“the economic situation will not suddenly turn around with the Queen’s death”

The United Kingdom in mourning… but a little less paralyzed. Even the railway and postal workers, who have multiplied the days of wage strikes for months amid the economic crisis, have announced a suspension of their movements after the death of Queen Elizabeth II. However, the situation is critical: the British bear the brunt of the explosion in energy costs, combined with double-digit inflation (it was 10.1% over a year in July, and according to the end of the year could reach 13% by the end of the year. to Bank of England). An accumulation of negative signals that leads Goldman Sachs to predict a recession in the country’s economy before the end of the year. According to Marc Lenormand, a specialist in social movements and British trade union history, “it’s actually a suspension, not a cancellation”. After the period of mourning, the lecturer in English studies and British civilization at Paul Valéry University in Montpellier predicts a resumption of the social movement.

Marianne: The unions have called for the strike movement to be called off after the death of Queen Elizabeth II. Is this slowdown destined to last?

Marc Lenormand:A series of major strikes were due to begin this Friday, September 9, at the Post Office, then on September 15 and 17 in the railways. These movements have been suspended: the CWU, the postal workers’ union, and the RMT, the rail workers’ union, have published a notice of suspension of these strike days. But this pause is primarily for the 10-day national mourning period, which starts from today. This is a suspension and not a cancellation.

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Unions have a period of six months to call a one-day strike under UK labor law. Even if they canceled this one, they still have several months to ask for a new one. Moreover, the strike wave is not over. The economic situation, characterized by high inflation, will not suddenly reverse with the Queen’s death. At the moment we have heard mainly of the railway workers, the posts and the ports. However, more recently there has been further consultation among firefighters and higher education.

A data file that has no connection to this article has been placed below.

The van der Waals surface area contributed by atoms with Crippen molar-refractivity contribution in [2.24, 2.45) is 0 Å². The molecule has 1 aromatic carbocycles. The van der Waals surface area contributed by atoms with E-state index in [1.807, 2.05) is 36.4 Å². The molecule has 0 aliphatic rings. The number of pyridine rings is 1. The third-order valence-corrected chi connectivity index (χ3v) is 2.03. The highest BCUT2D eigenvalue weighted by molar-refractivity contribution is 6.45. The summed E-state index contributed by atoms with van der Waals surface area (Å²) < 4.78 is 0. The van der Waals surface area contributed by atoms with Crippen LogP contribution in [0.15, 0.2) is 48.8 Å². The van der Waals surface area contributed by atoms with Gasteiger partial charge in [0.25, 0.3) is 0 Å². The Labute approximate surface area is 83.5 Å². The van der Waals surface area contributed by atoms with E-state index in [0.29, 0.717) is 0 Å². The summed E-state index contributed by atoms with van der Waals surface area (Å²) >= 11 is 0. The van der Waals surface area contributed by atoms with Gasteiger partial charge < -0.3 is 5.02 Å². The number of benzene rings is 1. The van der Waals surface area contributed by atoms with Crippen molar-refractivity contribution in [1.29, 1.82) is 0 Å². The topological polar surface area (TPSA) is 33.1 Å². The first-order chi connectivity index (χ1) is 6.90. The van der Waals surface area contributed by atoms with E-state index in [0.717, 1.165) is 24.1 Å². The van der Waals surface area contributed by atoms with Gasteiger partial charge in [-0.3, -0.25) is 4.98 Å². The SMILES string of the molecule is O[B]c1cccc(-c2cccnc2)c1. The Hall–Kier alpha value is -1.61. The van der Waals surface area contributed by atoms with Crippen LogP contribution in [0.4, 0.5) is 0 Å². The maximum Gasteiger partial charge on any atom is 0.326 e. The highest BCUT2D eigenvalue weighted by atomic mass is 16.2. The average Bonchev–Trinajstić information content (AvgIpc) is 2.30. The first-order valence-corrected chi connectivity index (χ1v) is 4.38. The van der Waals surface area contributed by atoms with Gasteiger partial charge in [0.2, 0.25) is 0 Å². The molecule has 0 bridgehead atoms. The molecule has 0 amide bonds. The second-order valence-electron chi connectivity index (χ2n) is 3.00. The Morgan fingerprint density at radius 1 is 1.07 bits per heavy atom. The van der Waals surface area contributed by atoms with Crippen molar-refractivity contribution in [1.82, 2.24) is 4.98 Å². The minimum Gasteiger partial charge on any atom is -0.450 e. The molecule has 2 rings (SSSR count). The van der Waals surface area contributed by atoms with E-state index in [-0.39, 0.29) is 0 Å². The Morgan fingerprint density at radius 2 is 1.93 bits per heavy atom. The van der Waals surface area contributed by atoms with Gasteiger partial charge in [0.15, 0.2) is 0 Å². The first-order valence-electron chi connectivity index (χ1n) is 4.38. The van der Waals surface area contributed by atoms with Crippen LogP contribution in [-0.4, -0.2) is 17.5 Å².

Why suspend the movement while the country is going through an economic crisis unprecedented since 1950?

It was the union’s choice: nothing obliged them to respect this national mourning. They want to be representative of the whole of British society. The trade unions especially include people who support the existing political regime and therefore take care not to take a position on constitutional issues or on the existence of a constitutional monarchy, but only on social and economic themes.

“The Queen’s death is above all a symbolic and cultural upheaval. »

If the organizations had maintained the strike, we could have expected hostile media coverage and, above all, a lack of understanding from the members with the risk of failure and union split.

Charles III will succeed Queen Elizabeth II. Good news for British protesters?

The queen’s death is above all a symbolic and cultural upheaval. King Charles is known to be a more interventionist monarch, causing concern among both opponents and supporters of the monarchy. The Queen wished to stay out of political matters, while Charles III has already written to ministers to communicate his opinion on many subjects.

Why is the interventionist side of the king troubling?

Theoretically, the sovereign has broad powers, particularly to dismiss the prime minister, but since the 19th century monarchs have chosen not to exercise them. Any involvement would bring down the monarchy in the political arena and would therefore be harmful. It would be surprising because it would probably provoke a constitutional crisis, with the king’s intervention in government policy.

At the same time, the arrival of Liz Truss as Prime Minister is not to appease the protesters…

The Conservative government has chosen to support businesses over unions and Liz Truss will continue to do so as she announced tougher anti-union laws.

Can we then imagine an increase in monarchical sentiment, especially within the trade unions?

Today, monarchical feeling is very strong and concerns more than 70% of Britons. This number does not only concern the upper class, it is widespread in society.

One can imagine that, because of this imminent position, the monarchy, on the other hand, benefited from the economic and institutional crises of the United Kingdom: Brexit, the desire for independence in Scotland… The sovereign’s constant was a point of stability in between. of these successive crises.

A question arises: With the new sovereign, will the monarchy continue to be perceived as a point of stability in the face of crises and economic difficulties?

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